OSPF Features

OSPF (Open Shortest Path First) is a routing protocol that can be used for large scale enterprise networks. It is the most commonly used routing protocol in enterprise internal networks. However, simply using OSPF is not enough for efficient routing in a large network. It is necessary to have a firm grasp of how OSPF works and design it appropriately.

The features of OSPF can be briefly summarized as follows.

  • IGPs(Interior Gateway Protocols)
  • Link State Routing Protocol
  • The concept of “area” for efficient routing
  • Classless Routing Protocol
  • Routing table convergence time is short
  • The possibility of loops occurring is extremely small
  • Use ” path cost” as a metric
  • Use of multicast
  • Support for authentication feature
  • High CPU and memory load
  • Proper address design is needed

These features are explained in the following sections. You can also find links to pages with more detailed explanations. If necessary, please refer to the detailed explanation page as well.

IGPs

OSPF is a type of IGPs that, like RIP, targets routing inside an AS. In other words, OSPF is used for routing in enterprise internal networks, and is primarily intended for larger networks than RIP.

Related article

IGPs are explained in the following article.

Link State Routing Protocol

The routing algorithm of OSPF is link-state type. In the link state type, routers exchange LSA (Link State Advertisement) instead of simple network address/subnet mask. A link is a connection between OSPF-enabled interfaces. By exchanging the state of the links, each OSPF router can have a detailed view of the network diagram.

The LSAs exchanged by the OSPF router are stored in the Link State Database (LSDB). The LSDB is the detailed network diagram that each OSPF router is aware of. Then, the SPF (Shortest Path First) algorithm is used to determine the best route and create the routing table. The following figure shows how LSAs are exchanged in OSPF.

 Figure Overview of OSPF Behavior.
Figure Overview of OSPF Behavior.

Related article

The concept of “area” for efficient routing

The link state database is common to all routers in an area. In large networks, the number and size of link-state information exchanged can be very large, and with it, the link-state database size can be huge. This results in consuming a lot of CPU cycles and memory in the router, which is undesirable. To solve these problems, OSPF introduces the concept of “areas” to enable more efficient routing in large networks. In order to use OSPF effectively, it is important to have a good understanding of the area.

An OSPF area is “a group of OSPF routers that have the identical LSDB”. Then, by dividing into areas, the LSDB describes the detailed network diagram inside the area, and only the overview outside the area.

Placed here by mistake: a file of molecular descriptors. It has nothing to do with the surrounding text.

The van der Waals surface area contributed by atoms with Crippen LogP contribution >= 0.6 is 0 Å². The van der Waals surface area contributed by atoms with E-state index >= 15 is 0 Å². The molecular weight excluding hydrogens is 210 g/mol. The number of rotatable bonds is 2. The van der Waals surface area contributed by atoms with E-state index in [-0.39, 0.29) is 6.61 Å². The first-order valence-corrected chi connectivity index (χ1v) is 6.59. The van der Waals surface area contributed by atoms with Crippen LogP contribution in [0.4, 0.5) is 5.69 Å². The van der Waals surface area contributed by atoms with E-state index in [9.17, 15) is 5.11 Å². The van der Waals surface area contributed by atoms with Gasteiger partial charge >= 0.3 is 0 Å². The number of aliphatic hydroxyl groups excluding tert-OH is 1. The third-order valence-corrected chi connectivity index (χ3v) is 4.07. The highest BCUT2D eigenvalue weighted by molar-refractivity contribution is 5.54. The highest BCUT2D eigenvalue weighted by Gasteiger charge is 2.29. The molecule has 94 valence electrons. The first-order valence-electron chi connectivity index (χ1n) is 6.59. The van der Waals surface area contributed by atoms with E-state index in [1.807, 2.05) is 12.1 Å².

Figure LSDB when OSPF area is divided
Figure LSDB when OSPF area is divided

Classless Routing Protocol

OSPF is a classless routing protocol that recognizes network addresses based on subnet masks. The LSAs exchanged in OSPF also include subnet masks. Therefore, OSPF can support VLSM and discontinuous subnets, which cannot be supported by classful routing protocols such as RIPv1.

Related article

Classless routing protocols are explained in the following article.

Routing table convergence time is short

All OSPF routers have a common map of the network, or link-state database, and adopt triggered updates that send LSAs only when there is a change in the network. Therefore, even if any changes occur, the triggers update allows each router to quickly recognize the changes and reflect the change information in the link state database and routing table. It is possible to converge much faster than a distance-vectored routing protocol such as RIP.

The possibility of loops occurring is extremely small

Each OSPF router maintains a link-state database that is a map of the entire network, and by using triggers updates, convergence is fast. Since changes in network configuration can be quickly reflected in the routing table, there is little chance of getting the routing table wrong and causing loops.

Use ” path cost” as a metric

OSPF uses the path cost as a criterion for optimal route selection. By default, the cost is automatically calculated according to the bandwidth of the interface. The accumulated cost to the destination network is the path cost. The route with the lowest path cost is the optimal route. The higher bandwidth, the lower the cost value, so in OSPF, the route with the higher bandwidth is considered optimal.

Use of multicast

Communication between OSPF routers is usually done via multicast (224.0.0.5 or 224.0.0.6). Therefore, there is no extra load on other hosts on the network or on routers that do not have OSPF enabled.

Support for authentication feature

In order to improve security, OSPF supports authentication feature. The authentication feature allows LSAs to be exchanged only between legitimate OSPF routers.

High CPU and memory load

OSPF is a more complex process than RIP. Therefore, the load on the router’s CPU and memory is greater than using RIP.

Proper address design is needed

It is not limited to OSPF, but proper address design is necessary for efficient use of routing protocols. If the address design is not good enough, the route information cannot be summarized well.

Main RFCs related to OSPF

The OSPF specification is defined in RFCs; the main OSPF-related RFCs are as follows

Year of publicationRFC
1989RFC1131 OSPF specification
1991RFC1247 OSPF Version 2
1998RFC2328 OSPF Version 2
1999RFC2740 OSPF for IPv6
2008RFC5340 OSPF for IPv6
2010RFC5838 Support of Address Families in OSPFv3
Table Main RFCs related to OSPF

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How the OSPF works